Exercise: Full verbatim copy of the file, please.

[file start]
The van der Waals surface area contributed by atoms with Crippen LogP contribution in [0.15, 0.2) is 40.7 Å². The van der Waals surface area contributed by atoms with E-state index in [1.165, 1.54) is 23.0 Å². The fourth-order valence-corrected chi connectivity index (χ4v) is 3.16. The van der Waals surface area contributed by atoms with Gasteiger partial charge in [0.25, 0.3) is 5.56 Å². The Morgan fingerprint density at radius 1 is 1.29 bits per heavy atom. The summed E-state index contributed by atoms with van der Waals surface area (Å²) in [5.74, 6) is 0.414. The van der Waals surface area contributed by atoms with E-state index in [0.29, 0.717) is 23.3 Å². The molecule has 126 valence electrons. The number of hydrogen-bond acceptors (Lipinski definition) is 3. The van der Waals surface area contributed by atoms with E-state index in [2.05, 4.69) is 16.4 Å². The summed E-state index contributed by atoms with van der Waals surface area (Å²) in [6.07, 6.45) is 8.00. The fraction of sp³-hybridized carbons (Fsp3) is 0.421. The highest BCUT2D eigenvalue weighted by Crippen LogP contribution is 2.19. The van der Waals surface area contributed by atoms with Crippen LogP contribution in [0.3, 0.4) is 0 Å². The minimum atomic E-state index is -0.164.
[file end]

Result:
The van der Waals surface area contributed by atoms with Crippen LogP contribution in [0.15, 0.2) is 40.7 Å². The van der Waals surface area contributed by atoms with E-state index in [1.165, 1.54) is 23.0 Å². The fourth-order valence-corrected chi connectivity index (χ4v) is 3.16. The van der Waals surface area contributed by atoms with Gasteiger partial charge in [0.25, 0.3) is 5.56 Å². The Morgan fingerprint density at radius 1 is 1.29 bits per heavy atom. The summed E-state index contributed by atoms with van der Waals surface area (Å²) in [5.74, 6) is 0.414. The van der Waals surface area contributed by atoms with E-state index in [0.29, 0.717) is 23.3 Å². The molecule has 126 valence electrons. The number of hydrogen-bond acceptors (Lipinski definition) is 3. The van der Waals surface area contributed by atoms with E-state index in [2.05, 4.69) is 16.4 Å². The summed E-state index contributed by atoms with van der Waals surface area (Å²) in [6.07, 6.45) is 8.00. The fraction of sp³-hybridized carbons (Fsp3) is 0.421. The highest BCUT2D eigenvalue weighted by Crippen LogP contribution is 2.19. The van der Waals surface area contributed by atoms with Crippen LogP contribution in [0.3, 0.4) is 0 Å². The minimum atomic E-state index is -0.164.